November 7, 2016

PMI 2016: Our round-up of this year's event

Over the 25th & 26th October, myself and a number of the Navigate team were privileged to attend the Performance Insights event in London, one of the highlights of the Affiliate and Performance marketing calendar.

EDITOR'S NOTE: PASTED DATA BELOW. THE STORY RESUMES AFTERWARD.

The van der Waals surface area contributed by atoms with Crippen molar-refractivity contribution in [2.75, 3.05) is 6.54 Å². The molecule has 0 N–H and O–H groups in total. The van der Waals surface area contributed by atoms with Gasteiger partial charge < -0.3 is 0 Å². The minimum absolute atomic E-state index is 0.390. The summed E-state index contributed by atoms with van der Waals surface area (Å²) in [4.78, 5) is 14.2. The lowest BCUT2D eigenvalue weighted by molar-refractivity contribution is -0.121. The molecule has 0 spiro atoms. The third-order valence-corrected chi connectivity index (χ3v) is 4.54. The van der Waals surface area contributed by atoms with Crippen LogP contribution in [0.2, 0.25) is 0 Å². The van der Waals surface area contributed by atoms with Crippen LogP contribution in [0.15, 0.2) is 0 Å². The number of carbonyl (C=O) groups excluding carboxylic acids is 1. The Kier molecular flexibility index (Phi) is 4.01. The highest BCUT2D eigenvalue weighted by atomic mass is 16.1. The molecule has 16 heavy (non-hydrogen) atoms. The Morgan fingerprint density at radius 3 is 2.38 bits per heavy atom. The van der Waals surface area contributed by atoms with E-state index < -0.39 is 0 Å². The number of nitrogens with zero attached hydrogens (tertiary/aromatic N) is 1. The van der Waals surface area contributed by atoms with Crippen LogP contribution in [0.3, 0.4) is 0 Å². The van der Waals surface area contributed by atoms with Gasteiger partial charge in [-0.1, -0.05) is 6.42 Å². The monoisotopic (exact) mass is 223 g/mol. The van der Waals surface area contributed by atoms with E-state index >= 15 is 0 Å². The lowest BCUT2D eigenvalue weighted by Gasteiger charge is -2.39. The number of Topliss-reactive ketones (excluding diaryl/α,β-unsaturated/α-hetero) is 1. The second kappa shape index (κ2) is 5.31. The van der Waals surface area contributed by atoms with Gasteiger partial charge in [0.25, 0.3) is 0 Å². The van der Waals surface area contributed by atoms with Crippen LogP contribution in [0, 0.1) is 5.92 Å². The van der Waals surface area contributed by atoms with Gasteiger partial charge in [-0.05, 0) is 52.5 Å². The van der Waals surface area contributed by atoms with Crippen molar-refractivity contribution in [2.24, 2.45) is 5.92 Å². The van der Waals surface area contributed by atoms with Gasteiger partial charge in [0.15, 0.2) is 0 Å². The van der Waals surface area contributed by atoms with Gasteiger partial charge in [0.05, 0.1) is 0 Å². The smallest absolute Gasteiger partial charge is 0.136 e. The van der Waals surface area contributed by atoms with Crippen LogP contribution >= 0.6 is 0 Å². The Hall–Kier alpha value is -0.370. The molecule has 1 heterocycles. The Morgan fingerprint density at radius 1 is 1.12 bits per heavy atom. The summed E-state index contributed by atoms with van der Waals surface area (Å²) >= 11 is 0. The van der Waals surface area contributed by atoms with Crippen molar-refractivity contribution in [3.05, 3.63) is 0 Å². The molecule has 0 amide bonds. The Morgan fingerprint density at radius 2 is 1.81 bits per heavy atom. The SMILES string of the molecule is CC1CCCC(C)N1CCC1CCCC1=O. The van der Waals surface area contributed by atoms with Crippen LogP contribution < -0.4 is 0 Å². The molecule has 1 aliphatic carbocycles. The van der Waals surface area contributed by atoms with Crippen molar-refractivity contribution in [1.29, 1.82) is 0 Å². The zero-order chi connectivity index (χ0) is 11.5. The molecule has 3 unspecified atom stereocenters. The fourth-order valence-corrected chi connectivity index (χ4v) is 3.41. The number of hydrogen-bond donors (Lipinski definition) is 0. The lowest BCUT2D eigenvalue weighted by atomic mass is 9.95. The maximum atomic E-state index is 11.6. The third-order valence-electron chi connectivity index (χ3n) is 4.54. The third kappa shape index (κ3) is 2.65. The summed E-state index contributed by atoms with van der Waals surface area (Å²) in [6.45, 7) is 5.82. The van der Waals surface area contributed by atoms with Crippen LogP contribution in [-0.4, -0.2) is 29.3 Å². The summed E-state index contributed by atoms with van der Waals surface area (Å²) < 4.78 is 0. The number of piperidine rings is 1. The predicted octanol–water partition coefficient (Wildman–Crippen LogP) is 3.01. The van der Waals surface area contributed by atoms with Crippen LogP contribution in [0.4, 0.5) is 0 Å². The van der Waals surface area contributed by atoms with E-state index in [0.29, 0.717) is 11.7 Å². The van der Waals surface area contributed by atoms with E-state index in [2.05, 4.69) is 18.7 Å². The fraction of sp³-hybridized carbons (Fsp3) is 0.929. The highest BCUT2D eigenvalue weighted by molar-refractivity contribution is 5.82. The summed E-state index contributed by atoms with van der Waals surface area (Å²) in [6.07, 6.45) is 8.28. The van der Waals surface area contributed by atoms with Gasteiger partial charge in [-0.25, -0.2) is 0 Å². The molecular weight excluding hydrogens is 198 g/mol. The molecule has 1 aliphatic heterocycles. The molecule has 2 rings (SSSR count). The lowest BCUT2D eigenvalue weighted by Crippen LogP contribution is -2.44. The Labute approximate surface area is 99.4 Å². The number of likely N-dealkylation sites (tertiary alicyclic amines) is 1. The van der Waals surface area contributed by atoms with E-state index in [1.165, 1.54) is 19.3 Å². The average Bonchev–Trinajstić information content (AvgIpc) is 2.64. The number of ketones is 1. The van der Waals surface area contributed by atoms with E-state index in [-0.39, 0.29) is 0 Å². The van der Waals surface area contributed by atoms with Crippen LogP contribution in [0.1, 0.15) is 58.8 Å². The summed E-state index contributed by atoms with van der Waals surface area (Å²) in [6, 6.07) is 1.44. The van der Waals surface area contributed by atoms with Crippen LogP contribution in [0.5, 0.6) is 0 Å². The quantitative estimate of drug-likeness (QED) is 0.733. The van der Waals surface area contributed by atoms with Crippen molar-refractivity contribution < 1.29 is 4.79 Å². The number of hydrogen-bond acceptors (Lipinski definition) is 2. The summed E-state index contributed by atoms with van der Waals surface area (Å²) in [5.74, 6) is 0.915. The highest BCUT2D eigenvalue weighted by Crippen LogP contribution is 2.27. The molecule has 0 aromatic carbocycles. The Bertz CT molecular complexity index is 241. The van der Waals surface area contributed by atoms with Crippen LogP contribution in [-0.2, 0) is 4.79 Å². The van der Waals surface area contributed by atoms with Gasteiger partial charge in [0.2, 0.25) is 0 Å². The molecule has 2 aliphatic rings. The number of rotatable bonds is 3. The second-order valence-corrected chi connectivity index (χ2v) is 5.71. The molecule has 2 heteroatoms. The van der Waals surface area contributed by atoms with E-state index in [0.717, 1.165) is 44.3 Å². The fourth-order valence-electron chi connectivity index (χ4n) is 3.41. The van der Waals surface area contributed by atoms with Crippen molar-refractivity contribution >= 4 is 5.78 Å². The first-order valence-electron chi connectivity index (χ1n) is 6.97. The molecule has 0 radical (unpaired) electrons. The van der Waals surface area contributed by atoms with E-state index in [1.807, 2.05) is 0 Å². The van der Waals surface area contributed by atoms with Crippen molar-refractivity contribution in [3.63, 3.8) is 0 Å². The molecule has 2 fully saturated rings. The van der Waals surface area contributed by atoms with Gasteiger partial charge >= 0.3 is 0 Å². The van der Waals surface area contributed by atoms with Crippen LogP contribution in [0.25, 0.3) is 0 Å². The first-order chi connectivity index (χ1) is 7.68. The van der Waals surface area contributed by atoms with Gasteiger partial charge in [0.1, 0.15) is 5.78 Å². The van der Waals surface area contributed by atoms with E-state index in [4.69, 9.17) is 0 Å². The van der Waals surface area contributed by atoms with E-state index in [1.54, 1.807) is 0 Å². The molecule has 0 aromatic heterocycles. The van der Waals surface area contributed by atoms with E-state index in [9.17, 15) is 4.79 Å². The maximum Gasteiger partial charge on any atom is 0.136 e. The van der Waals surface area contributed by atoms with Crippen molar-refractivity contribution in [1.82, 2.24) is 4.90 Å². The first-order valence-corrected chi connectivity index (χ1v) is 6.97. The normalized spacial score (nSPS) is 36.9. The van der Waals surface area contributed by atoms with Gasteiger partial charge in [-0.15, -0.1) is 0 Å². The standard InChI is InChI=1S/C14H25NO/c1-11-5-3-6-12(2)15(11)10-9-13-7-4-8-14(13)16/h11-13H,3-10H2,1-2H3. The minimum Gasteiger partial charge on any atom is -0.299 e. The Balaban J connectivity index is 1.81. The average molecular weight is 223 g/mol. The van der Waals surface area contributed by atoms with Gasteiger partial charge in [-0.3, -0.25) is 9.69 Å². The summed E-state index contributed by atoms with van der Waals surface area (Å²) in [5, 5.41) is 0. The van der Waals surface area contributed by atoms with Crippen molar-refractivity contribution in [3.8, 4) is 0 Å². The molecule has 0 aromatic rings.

Held in the Westminster Bridge Park Plaza it proved to be an innovative, informative and above all insightful voyage into where this specialist industry is heading, with all of the inherent advantages and pitfalls along the way.One of the key aspects that came out of this year was a big move into areas beyond driving the traditional measures of performance marketing, such as driving clicks, revenues and sales, into the widening question of ‘what is digital advertising’. Over half of the talks that I attended were around the future of ‘content’ (more on that later) curation and its value to the end consumer and overall user journey, although perhaps that could have been from simply personal choice of what I was drawn to on the day.Content resonanceOne particular discussion that stood out was the panel chat on day one ‘How to measure the success of your content strategy’, with particular praise for the reps from Factory Media and Future Publishing. Aspects that really stood out were that creating ‘good’ content really isn’t enough, it needs to be content that resonates with a targeted crowd of customers you are identifying. John Lewis was the shining example here. It was also agreed that we should all take a step back and realise that no one actually likes advertising as a whole, so we should stop trying to kid ourselves that digital is any different. The reality is that customers like particular advertising. If you think about a number of ads that you saw recently, most of them you would ignore at best or think was an abomination at worst. It’s that one ad out of say, every ten ads, that may stand out to you. That’s what we need to remind ourselves of in digital and creating that word ‘resonance’ among the one in ten.Attribution and ad blockingUnsurprising results in the general feeling towards both of these, although there was definitely a feeling of fresh movement in both aspects finally. There was no doubt that there were some frustrated partners out there who made the point that the ‘year of true attribution’ had been mooted for years and would clearly never happen, but from just looking at the roster and agenda of speakers it was clear that this was affiliate marketing broadening its horizons. The only sour notes seemed to be in ‘Consequences & Opportunities of the Affiliate Commercial Model’ where some wise industry heads seemed to perhaps place blame on each other, and in the past, perhaps a bit too much rather than advocating the future.With ad blocking the main surprise was how little it came up. It’s a danger no doubt, but the very nature of affiliate marketing with its blurred lines and almost ‘specialist’ status as a channel (meaning still somewhat niche) has meant that, for now at least, the main drivers of performance are relatively untroubled by ad blocking due to the various forms of best performance practice.Influencer marketing; a chance missed?It was suggested at least a couple of times during the conference that one of the buzzwords of 2016 ‘influencer’ marketing was actually a re-badged meaning of the term ‘affiliate’ marketing. There was certainly a prevailing feeling that we as an industry should have done more to herald this new age and the advantages of the performance model tracking as a result, but again the talks were mostly positive. The feeling in general was that this new (or amended, depending on your stance!) channel could actually herald an age of informed content marketers operating in the micro-influencer space, using performance marketing and tracking to its absolute maximum.The futureEntrepreneurship was certainly a factor and thinking behind the keynote speakers this year, which probably unintentionally brought a feeling of foreboding about the future and how the landscape would be completely automated. There’s something to be said about the affiliate/performance sector as a whole that it’s always managed to retain the feeling that human interaction still gives an edge, but the keynote speakers certainly quashed some of that with a futuristic and mildly apocalyptic vision of an automated future, even with affiliates. As tools and technology continue to improve at such a rapid rate, affiliate marketing is no different and we must embrace it now in its various forms.Alastair Kidner, Senior Account Manager

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